The Camera Lens and Shutter
Published 14th March 2012
The lens is a sequence of complicated elements mostly made of glass, built to deflect and focus the light from the subject to the image sensor of a digital camera.
Aside from composing the image through your viewfinder, the first contact you have with the light from your subject is through the lens of your camera.
This is defined as the distance of the image sensor from the camera lens that converges light. This distance determines the magnification capability of the lens when focusing on a scene. The longer the focal length your camera has, the more it can magnify the subject.
There are several kinds of lenses available to the market but the most basic of these lenses are Telephoto, Wide Angle, Zoom and Prime. They perform the same basic function of the lens: to reflect light from the subject and projects it to the image sensor of the camera or the film. The difference among them is the way they transmit and refract light to the image sensor.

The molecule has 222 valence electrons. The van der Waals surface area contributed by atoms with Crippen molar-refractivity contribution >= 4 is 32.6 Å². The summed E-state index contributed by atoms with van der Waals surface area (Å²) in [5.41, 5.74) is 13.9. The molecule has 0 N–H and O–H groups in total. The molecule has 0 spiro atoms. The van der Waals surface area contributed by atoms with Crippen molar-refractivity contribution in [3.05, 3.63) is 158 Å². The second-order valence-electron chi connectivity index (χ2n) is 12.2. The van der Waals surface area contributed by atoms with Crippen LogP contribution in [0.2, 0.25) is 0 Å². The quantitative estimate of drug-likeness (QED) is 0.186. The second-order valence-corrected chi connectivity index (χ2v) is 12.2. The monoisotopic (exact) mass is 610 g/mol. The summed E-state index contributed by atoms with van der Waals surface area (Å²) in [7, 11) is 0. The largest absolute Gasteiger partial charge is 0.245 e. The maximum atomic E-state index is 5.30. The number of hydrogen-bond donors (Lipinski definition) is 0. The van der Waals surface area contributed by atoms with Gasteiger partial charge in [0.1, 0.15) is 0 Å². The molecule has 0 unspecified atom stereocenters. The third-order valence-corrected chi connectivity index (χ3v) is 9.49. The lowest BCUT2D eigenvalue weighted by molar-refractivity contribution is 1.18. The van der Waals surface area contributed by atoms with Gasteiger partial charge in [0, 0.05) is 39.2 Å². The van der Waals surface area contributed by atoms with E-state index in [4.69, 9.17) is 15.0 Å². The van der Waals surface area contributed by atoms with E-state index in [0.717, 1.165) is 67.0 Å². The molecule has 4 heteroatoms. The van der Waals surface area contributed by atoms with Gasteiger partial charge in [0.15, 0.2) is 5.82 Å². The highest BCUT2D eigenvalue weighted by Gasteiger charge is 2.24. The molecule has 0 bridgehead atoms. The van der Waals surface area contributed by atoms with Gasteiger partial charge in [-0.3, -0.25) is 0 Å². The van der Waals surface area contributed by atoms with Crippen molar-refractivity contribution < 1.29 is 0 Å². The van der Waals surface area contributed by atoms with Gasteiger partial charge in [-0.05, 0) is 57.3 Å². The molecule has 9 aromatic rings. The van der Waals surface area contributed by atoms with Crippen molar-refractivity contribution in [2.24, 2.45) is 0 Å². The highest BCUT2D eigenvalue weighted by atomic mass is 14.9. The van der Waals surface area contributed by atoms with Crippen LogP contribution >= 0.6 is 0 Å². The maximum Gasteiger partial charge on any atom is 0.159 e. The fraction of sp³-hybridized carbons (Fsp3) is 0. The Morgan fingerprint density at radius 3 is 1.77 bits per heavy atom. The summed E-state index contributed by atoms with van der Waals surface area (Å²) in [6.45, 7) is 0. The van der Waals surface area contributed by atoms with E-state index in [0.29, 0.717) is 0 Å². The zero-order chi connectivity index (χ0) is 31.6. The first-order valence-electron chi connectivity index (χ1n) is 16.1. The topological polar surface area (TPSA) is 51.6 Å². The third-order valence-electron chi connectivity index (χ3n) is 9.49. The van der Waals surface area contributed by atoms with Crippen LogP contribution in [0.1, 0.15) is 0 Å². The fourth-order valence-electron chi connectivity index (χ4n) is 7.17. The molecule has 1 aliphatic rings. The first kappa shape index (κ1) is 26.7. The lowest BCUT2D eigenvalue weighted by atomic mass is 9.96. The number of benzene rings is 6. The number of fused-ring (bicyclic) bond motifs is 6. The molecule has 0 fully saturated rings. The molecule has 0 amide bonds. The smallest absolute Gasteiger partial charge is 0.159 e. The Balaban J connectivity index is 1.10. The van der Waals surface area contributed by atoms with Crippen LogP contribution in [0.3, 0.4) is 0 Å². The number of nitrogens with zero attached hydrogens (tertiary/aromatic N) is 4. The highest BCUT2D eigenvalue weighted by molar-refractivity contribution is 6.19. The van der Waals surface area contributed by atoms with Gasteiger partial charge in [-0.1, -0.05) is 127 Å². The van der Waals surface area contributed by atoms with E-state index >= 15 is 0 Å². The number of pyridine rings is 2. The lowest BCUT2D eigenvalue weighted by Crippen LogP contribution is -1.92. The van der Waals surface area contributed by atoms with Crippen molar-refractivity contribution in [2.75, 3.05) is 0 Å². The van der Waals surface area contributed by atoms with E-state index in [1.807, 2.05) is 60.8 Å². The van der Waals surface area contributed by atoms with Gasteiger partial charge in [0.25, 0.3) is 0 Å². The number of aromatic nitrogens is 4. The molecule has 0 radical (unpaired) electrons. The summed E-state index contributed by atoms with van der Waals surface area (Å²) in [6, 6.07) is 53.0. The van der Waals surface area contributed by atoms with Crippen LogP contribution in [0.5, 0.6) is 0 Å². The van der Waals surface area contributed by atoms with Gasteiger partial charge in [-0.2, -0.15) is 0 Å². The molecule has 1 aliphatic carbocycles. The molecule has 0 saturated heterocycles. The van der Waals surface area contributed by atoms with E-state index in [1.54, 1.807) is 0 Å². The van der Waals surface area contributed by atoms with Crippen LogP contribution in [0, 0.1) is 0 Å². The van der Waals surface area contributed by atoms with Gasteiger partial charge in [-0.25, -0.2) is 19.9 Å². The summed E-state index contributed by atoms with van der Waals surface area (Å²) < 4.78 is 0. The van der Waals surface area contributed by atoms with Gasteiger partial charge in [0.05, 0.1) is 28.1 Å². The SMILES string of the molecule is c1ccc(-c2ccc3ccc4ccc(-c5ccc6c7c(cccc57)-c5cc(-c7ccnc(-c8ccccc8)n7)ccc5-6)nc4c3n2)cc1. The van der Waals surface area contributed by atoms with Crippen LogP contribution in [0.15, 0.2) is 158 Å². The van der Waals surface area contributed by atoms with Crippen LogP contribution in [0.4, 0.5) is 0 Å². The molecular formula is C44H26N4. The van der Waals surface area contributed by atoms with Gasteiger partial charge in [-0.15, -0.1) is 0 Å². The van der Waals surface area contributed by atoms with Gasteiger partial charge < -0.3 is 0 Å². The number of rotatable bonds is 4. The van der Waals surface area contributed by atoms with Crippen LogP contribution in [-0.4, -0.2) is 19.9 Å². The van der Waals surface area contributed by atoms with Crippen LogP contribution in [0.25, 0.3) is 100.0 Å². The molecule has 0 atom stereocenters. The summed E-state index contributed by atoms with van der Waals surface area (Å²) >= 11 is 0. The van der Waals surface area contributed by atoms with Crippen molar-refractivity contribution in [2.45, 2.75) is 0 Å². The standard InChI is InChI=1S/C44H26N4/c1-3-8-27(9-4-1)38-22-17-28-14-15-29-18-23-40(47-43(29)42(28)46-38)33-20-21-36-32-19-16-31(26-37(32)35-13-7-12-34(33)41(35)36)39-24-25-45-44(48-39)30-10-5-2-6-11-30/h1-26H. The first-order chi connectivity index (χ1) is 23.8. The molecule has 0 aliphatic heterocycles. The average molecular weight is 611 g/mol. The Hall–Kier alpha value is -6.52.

Wide-angle lenses use only a short focal length allowing photographers to concentrate the shot on the main subject but while still get the surrounding area in focus as well. The image plane is larger than the focal length with traditional wide-angle lenses, but modern digital cameras have changed that notion. Lens multiplying factors provided by image sensors on modern DSLRs vary, so you should check the specifications on your camera. For instance, if your camera carries a 28mm sensor you will need a lens with a focal length of 28mm or less if you truly want that “wide-angle’ shot to come out right.